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Swindon Designer Outlet And Steam Museum

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Before reading any further you need to be wearing your best anorak and have your credit card in good health:

We've been here a few times in the past but last Tuesday was the first time I'd actually been to the museum. Firstly there's plenty of parking in two car parks - £1 for 5 hours then £12 all day. It's all part of the old locomotive works and next to the west car park is an old turntable which is grade 1 listed. You can see it on Google Earth. Apart from being a normal designer outlet this one has preserved some of it's original features and my favourite shop is the M&S Outlet with it's overhead workshop crane! There are other features and bits of machinery dotted around the place too. Prices aren't sky high like some outlets and there's plenty of eating places including a food court. 

I remember getting virtually thrown out of Ted Baker's for being too old. The young assistant abandoned me!

The museum, now called STEAM is next door. A tenner for old gits and free parking for all; you log in your number plate and the ANPR let's you out. The building although an old workshop, is clean and bright with plenty of space. The cafe is only good for drinks. The local lady running it told me it's not been the same since Covid and although it used to do food, it's never been re-introduced apart from sandwiches in the fridge.

The museum itself is well laid out and you go round in a set order to learn the story of the works. Like Ikea. Notable features: the Caerphilly Castle loco which is set over an inspection pit allowing visitors to wander underneath where lights illustrate it's naughty bits. You are likely to bump into some idiot walking along with his phone pointing upwards though, and it won't be a youngster! I had a go at being a signalman in an interactive signal box just before a party of schoolkids descended. Unfortunately the interactive driver experience was broken. I found the amount of memorials to those who served and those who were lost in World Wars, rather poignant. Of course we don't see them in modern buildings but these were from all over the original works. The figures are quite breathtaking.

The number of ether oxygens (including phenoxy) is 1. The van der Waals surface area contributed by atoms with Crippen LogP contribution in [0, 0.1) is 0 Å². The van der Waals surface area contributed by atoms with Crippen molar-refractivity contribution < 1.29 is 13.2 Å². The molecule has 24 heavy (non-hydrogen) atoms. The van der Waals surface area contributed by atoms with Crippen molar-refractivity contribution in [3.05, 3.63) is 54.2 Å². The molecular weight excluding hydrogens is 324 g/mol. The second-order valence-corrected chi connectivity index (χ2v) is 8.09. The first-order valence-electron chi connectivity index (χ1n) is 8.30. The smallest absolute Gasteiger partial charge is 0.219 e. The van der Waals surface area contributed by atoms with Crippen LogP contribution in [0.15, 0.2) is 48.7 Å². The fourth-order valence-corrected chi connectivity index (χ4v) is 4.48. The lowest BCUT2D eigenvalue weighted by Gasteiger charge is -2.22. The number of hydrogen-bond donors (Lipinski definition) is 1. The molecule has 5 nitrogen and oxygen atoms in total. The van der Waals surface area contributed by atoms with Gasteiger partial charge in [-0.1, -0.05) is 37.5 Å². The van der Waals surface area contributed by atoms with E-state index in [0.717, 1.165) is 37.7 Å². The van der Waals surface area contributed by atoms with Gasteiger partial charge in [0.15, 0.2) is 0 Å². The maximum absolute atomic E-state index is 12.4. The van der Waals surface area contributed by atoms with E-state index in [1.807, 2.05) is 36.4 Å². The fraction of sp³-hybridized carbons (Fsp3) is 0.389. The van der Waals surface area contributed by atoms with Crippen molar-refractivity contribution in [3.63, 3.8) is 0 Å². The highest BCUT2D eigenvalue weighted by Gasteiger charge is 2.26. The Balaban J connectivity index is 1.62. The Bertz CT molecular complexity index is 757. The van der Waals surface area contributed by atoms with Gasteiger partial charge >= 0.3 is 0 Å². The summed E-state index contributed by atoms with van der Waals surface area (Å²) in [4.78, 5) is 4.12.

The Outlet, museum and the carparks are only a tiny fraction of the original locomotive works. On the map: the Outlet is mainly the old boiler shop, the museum is the old fitting and machine shop R.


The rest is mostly industrial estates now. The map shows the works in 1846 and 1946, not long to wait for the next version! 

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And for those that despise shopping and like a bit of old diesel too a trip to prickwillow drainage engine museum near ely is a good one especially when they do running days, a lot of the old drainage pumps were powered by tugboat engines and the like, and they're huge.

And of course Ely is a pretty place to visit while you're nearby.

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